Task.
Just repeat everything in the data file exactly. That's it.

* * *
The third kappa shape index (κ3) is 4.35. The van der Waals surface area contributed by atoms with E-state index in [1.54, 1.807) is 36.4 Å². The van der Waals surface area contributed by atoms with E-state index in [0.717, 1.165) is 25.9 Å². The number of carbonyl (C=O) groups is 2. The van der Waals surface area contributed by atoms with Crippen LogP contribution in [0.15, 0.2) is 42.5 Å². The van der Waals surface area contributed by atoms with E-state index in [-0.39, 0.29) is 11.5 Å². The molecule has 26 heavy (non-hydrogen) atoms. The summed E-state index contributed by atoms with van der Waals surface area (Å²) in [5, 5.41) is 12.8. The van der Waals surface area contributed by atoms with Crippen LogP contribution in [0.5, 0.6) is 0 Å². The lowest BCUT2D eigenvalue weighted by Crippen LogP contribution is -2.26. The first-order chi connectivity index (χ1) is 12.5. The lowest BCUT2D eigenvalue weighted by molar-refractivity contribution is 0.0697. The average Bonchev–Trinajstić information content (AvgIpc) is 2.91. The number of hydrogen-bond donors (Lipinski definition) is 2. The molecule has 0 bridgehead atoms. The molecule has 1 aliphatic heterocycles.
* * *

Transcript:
The third kappa shape index (κ3) is 4.35. The van der Waals surface area contributed by atoms with E-state index in [1.54, 1.807) is 36.4 Å². The van der Waals surface area contributed by atoms with E-state index in [0.717, 1.165) is 25.9 Å². The number of carbonyl (C=O) groups is 2. The van der Waals surface area contributed by atoms with Crippen LogP contribution in [0.15, 0.2) is 42.5 Å². The van der Waals surface area contributed by atoms with E-state index in [-0.39, 0.29) is 11.5 Å². The molecule has 26 heavy (non-hydrogen) atoms. The summed E-state index contributed by atoms with van der Waals surface area (Å²) in [5, 5.41) is 12.8. The van der Waals surface area contributed by atoms with Crippen LogP contribution in [0.5, 0.6) is 0 Å². The lowest BCUT2D eigenvalue weighted by Crippen LogP contribution is -2.26. The first-order chi connectivity index (χ1) is 12.5. The lowest BCUT2D eigenvalue weighted by molar-refractivity contribution is 0.0697. The average Bonchev–Trinajstić information content (AvgIpc) is 2.91. The number of hydrogen-bond donors (Lipinski definition) is 2. The molecule has 0 bridgehead atoms. The molecule has 1 aliphatic heterocycles.